If the Heat expect to advance to this summer’s super series and a shot at the pot of gold, they must find a way to ruin the luck of the Irish.
1. San Antonio
Like a favorite piece of clothing you cannot find the nerve to burn, the Spurs are still relevant.
Sure, the headband around the neck made a fashion statement on the court a few years ago. But you don’t take a chance at embarrassing yourself by picking that headband out of the back of your underwear drawer and risk never being picked to play a pick-up game again.
We all see the Spurs atop the standings, yet no one has the gall to declare them a serious threat out West. How could a team whose core won a championship as early as ’03 (and, of course, ’05 and ’07) still pose a threat to the top teams of today?
As San Antonio continues to defy the odds, their confidence continues to rise.
You would think that a veteran group with three rings led by Coach Gregg Popovich doesn’t necessarily need a psychological boost.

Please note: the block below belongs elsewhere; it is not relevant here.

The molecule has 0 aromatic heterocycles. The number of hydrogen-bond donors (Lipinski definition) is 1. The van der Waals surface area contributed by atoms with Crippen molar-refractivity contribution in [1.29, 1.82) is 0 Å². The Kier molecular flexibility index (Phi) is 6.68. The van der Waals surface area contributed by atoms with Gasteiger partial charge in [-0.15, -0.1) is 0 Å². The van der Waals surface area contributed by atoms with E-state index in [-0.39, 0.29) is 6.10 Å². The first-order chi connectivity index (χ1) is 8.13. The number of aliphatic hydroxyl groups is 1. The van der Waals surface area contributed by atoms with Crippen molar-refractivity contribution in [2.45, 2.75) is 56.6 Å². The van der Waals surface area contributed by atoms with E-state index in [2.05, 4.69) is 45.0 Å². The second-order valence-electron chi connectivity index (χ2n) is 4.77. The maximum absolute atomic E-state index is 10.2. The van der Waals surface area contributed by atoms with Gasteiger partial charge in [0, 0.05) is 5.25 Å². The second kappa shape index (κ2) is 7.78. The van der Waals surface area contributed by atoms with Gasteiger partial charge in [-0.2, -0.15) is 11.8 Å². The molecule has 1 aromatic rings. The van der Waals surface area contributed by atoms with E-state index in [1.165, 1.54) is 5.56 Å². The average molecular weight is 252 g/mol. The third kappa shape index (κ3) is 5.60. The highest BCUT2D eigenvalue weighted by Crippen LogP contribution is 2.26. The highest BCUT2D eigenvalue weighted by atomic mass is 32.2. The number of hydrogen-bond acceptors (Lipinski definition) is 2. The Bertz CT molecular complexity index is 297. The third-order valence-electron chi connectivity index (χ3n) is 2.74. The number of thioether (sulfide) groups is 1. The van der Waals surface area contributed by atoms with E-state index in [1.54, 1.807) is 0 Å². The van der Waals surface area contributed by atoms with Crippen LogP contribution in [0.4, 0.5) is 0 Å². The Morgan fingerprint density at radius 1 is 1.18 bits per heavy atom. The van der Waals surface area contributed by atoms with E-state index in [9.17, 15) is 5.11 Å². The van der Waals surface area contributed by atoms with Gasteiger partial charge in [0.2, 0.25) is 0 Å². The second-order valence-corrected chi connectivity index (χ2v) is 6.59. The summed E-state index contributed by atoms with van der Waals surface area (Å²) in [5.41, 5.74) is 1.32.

But if you saw the end of last week's contest in the Staples Center, where Pop actually cracked a smile after a buzzer-beating tip-in to win the game, you can tell that these Spurs feel as if it's their year, again.
That hasn’t been the case the past few years, when Boston’s Big 3 was formed and Pau Gasol arrived gift-wrapped to the Lakers.
While the depth of the West and the presence of the Lakers may be too much to overcome, do not tell that to Tony Parker, Manu Ginobili, and Tim Duncan.
What is the duplicate article?
Why is this article offensive?
Where is this article plagiarized from?
Why is this article poorly edited?